Thursday, March 27, 2014

Facebook Buys Oculus Rift for Two Billion Dollars (Main Article)

By Bixyl Shuftan

On Tuesday, it was announced that Facebook had purchased Oculus Rift for two billion US dollars. “Mobile is the platform of today, and now we’re also getting ready for the platforms of tomorrow,” stated Mark Zuckerberg, Facebook's founder and CEO, “Oculus has the chance to create the most social platform ever, and change the way we work, play and communicate.”

The announcement from Facebook stated the deal was for about $400 million in cash and about 23.1 million shares of Facebook stock valued at 1.6 billion US dollars. It was also stated "The agreement also provides for an additional $300 million earn-out in cash and stock based on the achievement of certain milestones."

The news of Facebook's latest acquisition, a month after they had bought the messenger platform WhatsApp for $19 Billion, came just after it was announced that 60,000 Oculus Rift units had been sold in it's first year. Hamlet Au of New World Notes thought this news, while impressive on it's own, also suggested a greater potential demand for virtual reality headsets. As the units had sold for $350 US dollars, "it's a very solid data point suggesting there is a mass market for a cheaper consumer model." Facebook's announcement claimed the figures were more than 75,000 units.

Early on, Linden Lab showed interest in the virtual reality headset, enough to start working on integrating it with Second Life in an "unofficial capacity." Hamlet Au then called the move then an "enormous gamble," but one it should take. Now, with Oculus Rift's future being a mass market one, Hamlet felt the Lab should invest more than ever.

Facebook also has some former Lindens on it's staff.  Cory Ondrejka. Linden Lab's co-founder is the head of Facebook's mobile division. Jim Purbrick, another Facebook worker who once worked at the Lab, posted, "Apparently I work at a virtual worlds company again."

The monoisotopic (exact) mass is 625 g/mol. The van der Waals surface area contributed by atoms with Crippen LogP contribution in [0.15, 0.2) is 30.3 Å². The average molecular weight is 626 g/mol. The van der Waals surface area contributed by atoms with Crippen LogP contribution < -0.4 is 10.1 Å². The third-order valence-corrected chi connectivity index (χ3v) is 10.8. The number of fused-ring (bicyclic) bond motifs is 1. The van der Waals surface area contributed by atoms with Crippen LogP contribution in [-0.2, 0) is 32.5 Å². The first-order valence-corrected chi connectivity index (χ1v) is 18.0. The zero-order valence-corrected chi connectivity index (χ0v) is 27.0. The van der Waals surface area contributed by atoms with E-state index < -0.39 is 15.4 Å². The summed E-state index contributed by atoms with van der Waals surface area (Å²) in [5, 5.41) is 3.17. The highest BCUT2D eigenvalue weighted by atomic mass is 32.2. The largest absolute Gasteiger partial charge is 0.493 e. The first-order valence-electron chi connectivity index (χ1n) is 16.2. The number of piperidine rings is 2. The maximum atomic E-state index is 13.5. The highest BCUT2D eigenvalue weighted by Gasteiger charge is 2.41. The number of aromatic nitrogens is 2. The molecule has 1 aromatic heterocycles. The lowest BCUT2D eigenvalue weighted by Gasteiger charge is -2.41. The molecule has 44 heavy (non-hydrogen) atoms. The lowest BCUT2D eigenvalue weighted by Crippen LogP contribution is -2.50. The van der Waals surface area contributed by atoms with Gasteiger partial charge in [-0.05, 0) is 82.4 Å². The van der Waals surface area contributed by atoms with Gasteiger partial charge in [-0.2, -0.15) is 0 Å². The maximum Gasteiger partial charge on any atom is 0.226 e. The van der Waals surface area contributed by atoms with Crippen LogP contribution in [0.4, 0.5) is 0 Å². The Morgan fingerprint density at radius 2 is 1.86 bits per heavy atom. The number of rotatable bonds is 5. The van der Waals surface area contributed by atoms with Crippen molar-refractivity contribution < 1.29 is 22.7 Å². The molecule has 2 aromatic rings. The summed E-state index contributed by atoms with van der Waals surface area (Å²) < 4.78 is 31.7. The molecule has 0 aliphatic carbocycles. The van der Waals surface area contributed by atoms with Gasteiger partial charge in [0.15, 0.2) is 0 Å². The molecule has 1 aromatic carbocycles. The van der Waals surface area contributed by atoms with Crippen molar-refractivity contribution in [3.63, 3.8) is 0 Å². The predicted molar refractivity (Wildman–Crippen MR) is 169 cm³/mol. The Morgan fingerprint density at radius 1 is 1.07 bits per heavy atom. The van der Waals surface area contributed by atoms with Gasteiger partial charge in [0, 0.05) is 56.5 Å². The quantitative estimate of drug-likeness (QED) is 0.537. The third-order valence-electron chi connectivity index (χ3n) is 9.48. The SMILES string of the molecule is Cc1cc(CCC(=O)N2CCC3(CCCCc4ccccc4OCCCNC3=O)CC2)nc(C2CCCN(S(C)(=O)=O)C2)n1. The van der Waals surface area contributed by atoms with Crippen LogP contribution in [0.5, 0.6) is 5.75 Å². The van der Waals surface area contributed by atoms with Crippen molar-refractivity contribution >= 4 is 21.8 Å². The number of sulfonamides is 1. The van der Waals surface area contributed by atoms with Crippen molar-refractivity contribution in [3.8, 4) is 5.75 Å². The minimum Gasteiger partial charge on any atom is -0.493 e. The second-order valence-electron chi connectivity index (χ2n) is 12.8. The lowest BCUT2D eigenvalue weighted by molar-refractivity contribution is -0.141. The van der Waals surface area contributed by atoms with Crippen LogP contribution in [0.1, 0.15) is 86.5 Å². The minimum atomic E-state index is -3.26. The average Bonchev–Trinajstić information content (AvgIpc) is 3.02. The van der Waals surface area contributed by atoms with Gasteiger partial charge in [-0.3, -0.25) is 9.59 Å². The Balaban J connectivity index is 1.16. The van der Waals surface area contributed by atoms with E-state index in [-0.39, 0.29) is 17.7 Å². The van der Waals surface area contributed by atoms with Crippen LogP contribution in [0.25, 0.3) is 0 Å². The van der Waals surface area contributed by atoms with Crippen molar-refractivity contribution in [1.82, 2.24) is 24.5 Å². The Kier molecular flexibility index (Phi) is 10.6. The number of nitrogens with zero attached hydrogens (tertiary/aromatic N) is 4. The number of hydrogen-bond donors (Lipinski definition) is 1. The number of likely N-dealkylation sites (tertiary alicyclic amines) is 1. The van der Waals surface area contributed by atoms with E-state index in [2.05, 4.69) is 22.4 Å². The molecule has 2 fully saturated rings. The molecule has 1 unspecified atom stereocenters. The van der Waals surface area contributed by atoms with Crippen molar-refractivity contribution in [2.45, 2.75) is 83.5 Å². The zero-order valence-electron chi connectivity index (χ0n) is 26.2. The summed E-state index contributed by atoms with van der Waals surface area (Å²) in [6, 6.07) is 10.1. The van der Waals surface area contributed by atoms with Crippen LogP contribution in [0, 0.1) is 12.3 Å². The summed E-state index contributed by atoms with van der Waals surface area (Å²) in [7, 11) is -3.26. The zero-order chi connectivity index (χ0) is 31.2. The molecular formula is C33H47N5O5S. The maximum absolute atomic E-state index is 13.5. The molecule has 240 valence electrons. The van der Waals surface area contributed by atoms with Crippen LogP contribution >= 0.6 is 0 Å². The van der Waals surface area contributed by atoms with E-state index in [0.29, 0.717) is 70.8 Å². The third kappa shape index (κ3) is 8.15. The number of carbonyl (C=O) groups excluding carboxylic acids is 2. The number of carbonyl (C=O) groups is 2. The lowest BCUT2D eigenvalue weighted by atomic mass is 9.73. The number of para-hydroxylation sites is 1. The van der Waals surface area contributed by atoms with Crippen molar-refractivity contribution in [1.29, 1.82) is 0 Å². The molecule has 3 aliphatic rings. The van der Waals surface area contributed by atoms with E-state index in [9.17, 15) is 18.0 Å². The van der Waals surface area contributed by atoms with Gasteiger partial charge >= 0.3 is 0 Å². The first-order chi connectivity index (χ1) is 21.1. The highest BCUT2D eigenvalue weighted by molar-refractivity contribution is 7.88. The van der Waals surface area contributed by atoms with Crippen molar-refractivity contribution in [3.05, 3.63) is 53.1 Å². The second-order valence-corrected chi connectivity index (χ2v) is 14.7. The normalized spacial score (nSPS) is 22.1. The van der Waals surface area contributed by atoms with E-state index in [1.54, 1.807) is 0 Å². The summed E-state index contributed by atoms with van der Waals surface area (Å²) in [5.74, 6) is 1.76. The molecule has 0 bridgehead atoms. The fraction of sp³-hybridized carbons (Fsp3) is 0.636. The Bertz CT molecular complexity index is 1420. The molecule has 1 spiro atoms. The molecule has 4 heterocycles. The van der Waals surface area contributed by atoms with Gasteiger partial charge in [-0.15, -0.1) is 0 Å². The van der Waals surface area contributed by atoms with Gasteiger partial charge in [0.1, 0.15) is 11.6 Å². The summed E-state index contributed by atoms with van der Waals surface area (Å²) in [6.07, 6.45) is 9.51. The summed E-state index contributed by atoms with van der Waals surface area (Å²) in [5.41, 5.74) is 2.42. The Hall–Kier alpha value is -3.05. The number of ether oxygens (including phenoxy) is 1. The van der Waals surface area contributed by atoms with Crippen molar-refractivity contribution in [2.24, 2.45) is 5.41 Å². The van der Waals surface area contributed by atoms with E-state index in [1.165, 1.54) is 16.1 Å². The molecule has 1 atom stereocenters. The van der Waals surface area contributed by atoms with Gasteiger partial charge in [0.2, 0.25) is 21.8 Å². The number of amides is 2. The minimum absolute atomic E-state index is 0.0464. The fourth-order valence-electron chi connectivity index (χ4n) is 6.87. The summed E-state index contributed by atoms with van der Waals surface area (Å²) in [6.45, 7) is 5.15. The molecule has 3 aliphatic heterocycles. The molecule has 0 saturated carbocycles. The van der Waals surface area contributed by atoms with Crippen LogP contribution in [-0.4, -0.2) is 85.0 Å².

Reaction appears to be mainly positive, people anticipating Facebook's large coffers able to generously fund research and development. But there have been some complaints, notably about concerns about privacy and datamining. On Oculus Rift's Kickstarter page, many posted complaints about the move: "I hate to see Oculus join facebook. Facebook is something I hate from the bottom of my heart (never joined it) .. the news totally ruined my day and I'm thinking of canceling my pre-order." The BBC reported that the creator of Minecraft, Markus  Persson, creator of popular online game Minecraft, had cancelled a deal with Oculusafter hearing the news, "We were in talks about maybe bringing a version of Minecraft to Oculus. ... I just cancelled that deal. Facebook creeps me out."

So why did Facebook buy up Oculus Rift? The social media  giant has been buying up a number of acquisitions. So perhaps it's mainly for another source of revenue. But there may be other reasons. Perhaps Mark Zuckerburg is looking to catch the next tech wave. Perhaps Facebook is trying to appeal to younger users, which have been leaving as more older people sign up. Or perhaps it is, as one man in a CNN article put it, "to hedge against the day that the era of the social network as we know it becomes totally played out?"

This is clearly big news for virtual reality and virtual worlds. The money behind the multi-billion dollar company means promises for more and faster developments. But what will be the catch?

Sources: BBC, CNN Money, CNN, Facebook , New World Notes,
Image Credit: Robyn Beck/CNN 

Bixyl Shuftan

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